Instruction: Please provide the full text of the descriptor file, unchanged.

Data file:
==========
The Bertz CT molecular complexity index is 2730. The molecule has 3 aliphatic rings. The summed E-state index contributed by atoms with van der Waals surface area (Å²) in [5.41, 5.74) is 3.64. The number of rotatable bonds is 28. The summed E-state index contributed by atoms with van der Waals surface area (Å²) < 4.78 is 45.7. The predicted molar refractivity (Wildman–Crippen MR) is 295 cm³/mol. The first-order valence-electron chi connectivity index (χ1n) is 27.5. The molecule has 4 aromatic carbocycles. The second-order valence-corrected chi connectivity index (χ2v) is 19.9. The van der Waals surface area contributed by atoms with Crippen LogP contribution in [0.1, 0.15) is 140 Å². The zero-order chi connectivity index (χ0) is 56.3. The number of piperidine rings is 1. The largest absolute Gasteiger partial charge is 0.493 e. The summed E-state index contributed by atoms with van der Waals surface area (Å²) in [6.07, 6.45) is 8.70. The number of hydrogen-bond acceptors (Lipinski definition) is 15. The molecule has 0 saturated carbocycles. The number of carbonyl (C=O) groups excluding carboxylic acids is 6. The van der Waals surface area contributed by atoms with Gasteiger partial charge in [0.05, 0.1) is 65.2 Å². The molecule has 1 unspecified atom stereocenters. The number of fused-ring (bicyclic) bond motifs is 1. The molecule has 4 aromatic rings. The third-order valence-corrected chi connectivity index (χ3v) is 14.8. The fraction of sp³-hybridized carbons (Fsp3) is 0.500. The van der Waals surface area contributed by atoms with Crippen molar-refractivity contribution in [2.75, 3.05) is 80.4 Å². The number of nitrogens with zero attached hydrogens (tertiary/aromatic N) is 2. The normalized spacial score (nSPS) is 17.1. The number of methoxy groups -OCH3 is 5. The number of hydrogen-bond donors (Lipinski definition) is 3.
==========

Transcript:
The Bertz CT molecular complexity index is 2730. The molecule has 3 aliphatic rings. The summed E-state index contributed by atoms with van der Waals surface area (Å²) in [5.41, 5.74) is 3.64. The number of rotatable bonds is 28. The summed E-state index contributed by atoms with van der Waals surface area (Å²) < 4.78 is 45.7. The predicted molar refractivity (Wildman–Crippen MR) is 295 cm³/mol. The first-order valence-electron chi connectivity index (χ1n) is 27.5. The molecule has 4 aromatic carbocycles. The second-order valence-corrected chi connectivity index (χ2v) is 19.9. The van der Waals surface area contributed by atoms with Crippen LogP contribution in [0.1, 0.15) is 140 Å². The zero-order chi connectivity index (χ0) is 56.3. The number of piperidine rings is 1. The largest absolute Gasteiger partial charge is 0.493 e. The summed E-state index contributed by atoms with van der Waals surface area (Å²) in [6.07, 6.45) is 8.70. The number of hydrogen-bond acceptors (Lipinski definition) is 15. The molecule has 0 saturated carbocycles. The number of carbonyl (C=O) groups excluding carboxylic acids is 6. The van der Waals surface area contributed by atoms with Gasteiger partial charge in [0.05, 0.1) is 65.2 Å². The molecule has 1 unspecified atom stereocenters. The number of fused-ring (bicyclic) bond motifs is 1. The molecule has 4 aromatic rings. The third-order valence-corrected chi connectivity index (χ3v) is 14.8. The fraction of sp³-hybridized carbons (Fsp3) is 0.500. The van der Waals surface area contributed by atoms with Crippen molar-refractivity contribution in [2.75, 3.05) is 80.4 Å². The number of nitrogens with zero attached hydrogens (tertiary/aromatic N) is 2. The normalized spacial score (nSPS) is 17.1. The number of methoxy groups -OCH3 is 5. The number of hydrogen-bond donors (Lipinski definition) is 3.